Radiohead – The King Of Limbs

It’s been a long week, so no blogging. I’ve driven 700 miles up and down the country, to Loughborough, to Cornwall, for work, spent three evenings apart from my wife in a row (the most since long before we were married), and explained to dozens of people how to use the internet without actually having time to use it myself much at all.

So now, Radiohead, The King Of Limbs, named after an ancient oak tree. In 1996 I had my brain squeegeed clean by Orbital’s In Sides album, my first encounter with full-on techno. One day I’ll write about that experience here in depth, but for now I’ll just say that it altered by relationship with “rock” music forever.

In 1997 I had my brain squeegeed clean once again, this time by Spiritualized’s Ladies And Gentlemen We Are Floating In Space, which further cemented that change in my relationship with “rock”. I heard it way before I heard OK Computer, and as a result, when I did hear OK Computer, despite the ravings of my friends and the music press, I was pretty much nonplussed. At the end of the year I was surprised that people were talking about the Radiohead album more than the Spiritualized one (albeit only just), as it was the latter that seemed to me to be both more tuneful, more human, more emotional, more experimental, more radical, and more of an artistic achievement.

I’ve remained nonplussed by Radiohead ever since. I like, perhaps even love, the sporadic song – Paranoid Android, Reckoner, The National Anthem, 15 Steps, Where I End And You Begin, Airbag – but I’ve never been able to fully embrace an album and I’ve never understood the hyperbole, the greatest, most important band in the world claims. Kid A was only radical if you were a Pearl Jam fan to my ears, but I guess that most people being radicalised by it were more likely into Pearl Jam than Squarepusher. Crucially, it didn’t, to my ears, ally that experimentalism to songwriting or to… something, some indefinable thing that I feel I know when I hear it but cannot extract or isolate, something that I feel lacks in a lot of Radiohead. In 2000 I got all the experimentation and radicalism promised in Kid A from XTRMNTR, perhaps, and Kid A seemed mathematical, cold, unexciting, and wan by comparison.

But I think a lot of my antipathy towards Radiohead is kicking too hard against the tide. What they do, have done, for a mainstream “rock” band, is pretty incredible. They have taken avant-garde influences and, if not popularised the source, fully integrated them into their music and made them accessible via their own music to millions of people. They’ve made “weird art”, to steal a phrase from Noel Gallagher, into a mainstream rock concern, and they’ve done it by and large on their own terms. I just wish they moved me more.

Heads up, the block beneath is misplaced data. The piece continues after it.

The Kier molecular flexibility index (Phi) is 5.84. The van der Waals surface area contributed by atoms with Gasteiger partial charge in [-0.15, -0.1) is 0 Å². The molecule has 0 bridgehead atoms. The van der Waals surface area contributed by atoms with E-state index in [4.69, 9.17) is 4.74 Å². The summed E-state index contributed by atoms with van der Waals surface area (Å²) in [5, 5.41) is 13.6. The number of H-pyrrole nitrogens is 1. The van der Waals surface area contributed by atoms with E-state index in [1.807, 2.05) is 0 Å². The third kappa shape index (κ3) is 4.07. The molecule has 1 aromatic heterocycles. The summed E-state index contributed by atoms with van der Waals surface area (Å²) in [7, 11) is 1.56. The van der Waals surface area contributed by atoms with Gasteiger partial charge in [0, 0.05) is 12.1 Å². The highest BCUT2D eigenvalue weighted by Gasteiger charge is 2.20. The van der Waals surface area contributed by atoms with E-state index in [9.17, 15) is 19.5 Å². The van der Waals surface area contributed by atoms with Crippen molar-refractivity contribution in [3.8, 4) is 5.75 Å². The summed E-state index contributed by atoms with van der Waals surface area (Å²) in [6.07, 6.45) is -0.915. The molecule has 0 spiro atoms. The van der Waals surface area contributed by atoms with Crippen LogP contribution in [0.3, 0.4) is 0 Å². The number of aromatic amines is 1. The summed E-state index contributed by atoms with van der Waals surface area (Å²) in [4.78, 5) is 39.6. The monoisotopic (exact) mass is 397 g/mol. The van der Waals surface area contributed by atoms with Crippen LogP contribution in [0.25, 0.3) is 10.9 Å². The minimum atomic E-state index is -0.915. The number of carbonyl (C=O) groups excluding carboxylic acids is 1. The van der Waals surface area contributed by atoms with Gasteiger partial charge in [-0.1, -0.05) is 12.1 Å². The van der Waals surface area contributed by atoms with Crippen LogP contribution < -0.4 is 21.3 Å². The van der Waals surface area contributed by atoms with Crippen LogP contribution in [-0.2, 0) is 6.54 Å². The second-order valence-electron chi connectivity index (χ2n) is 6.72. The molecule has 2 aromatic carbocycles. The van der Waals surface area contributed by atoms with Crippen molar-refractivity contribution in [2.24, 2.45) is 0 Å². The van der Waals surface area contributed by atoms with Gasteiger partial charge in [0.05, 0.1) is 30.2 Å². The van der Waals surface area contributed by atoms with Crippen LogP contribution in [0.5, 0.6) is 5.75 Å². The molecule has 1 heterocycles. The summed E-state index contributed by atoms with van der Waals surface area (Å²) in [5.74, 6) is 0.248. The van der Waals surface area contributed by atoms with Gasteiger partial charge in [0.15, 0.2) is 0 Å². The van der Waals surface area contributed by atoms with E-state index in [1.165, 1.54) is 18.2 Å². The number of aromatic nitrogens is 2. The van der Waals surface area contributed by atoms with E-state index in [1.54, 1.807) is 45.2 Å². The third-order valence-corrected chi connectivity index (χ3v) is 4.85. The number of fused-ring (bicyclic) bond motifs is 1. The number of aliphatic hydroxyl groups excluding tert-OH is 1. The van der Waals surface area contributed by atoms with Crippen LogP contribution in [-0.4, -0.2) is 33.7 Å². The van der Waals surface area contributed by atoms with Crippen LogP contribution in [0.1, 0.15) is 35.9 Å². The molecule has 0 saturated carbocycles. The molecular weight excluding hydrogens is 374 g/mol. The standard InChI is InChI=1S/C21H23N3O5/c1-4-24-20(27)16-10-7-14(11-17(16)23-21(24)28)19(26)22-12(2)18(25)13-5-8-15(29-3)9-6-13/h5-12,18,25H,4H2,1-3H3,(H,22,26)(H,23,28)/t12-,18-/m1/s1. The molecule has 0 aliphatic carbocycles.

There was much discussion at Devon Record Club on Thursday night about how they’ve brought the communal listening experience back for a great deal of people through the release tactics for In Rainbows and The King Of Limbs. This is something to be admired too; I’m not sure if it’s an ironic juxtaposition that the music inciting these communal experiences is so isolationist, so cold. Last night I picked my wife up from a gathering of friends and colleagues, wine, olives, chit chat around a dining table like young professionals do, and they were playing the best of Blur. I don’t imagine people choosing a Radiohead album or playlist for an equivalent gathering.

So, The King Of Limbs. At this stage in their career, 20 years from debuting (if not quite debut album), Radiohead have been arch, frosty experimental isolationists rather than a rock band (if we take Kid A as a turning point) for more than half of the length of their career and for the considerable bulk of their recorded output. That The King Of Limbs features skittering rhythms, echoing, strangulated vocals compressing and corrupting a formerly strong melodic influence, thrumming, oppressive bass, mournful, uncomfortable brass, interwoven layers of electronic noise, and pointillist, beautiful, but shy patinas of guitar, should be of no surprise to anyone. It sounds entirely of a lineage with Hail To The Thief (but blessedly more concise) and In Rainbows (but cursedly less approachable). There is a song (Feral) that could be construed as post-James-Blake (how accelerant is our culture now that we are “post” an album released less than two weeks ago). There is less of the organic swing that made much of In Rainbows pleasurable, more cutting, more glitching, but not so much as on Amnesiac. There is nothing quite so absent as the most absent moments of Kid A but also nothing quite so strident as the most strident moments of Kid A. If you heard These Are My Twisted Words then you will know the aesthetic that runs through The King Of Limbs; rhythmic, kraut-y, subdued… the sound of Radiohead in the 21st century. I’d suggest, if you find The King Of Limbs too short at 38 minutes, that you append this stand-alone song somehow.

Tellingly, on the penultimate song (Give Up The Ghost) Yorke reinforces his main vocal with a tired sounding backing vocal requesting, “don’t mourn for me”; immediately afterwards, in the beatific, laconic Separator, he croons, “if you think this is over then you’re wrong”.

I have listened to The King Of Limbs once. I enjoyed it.


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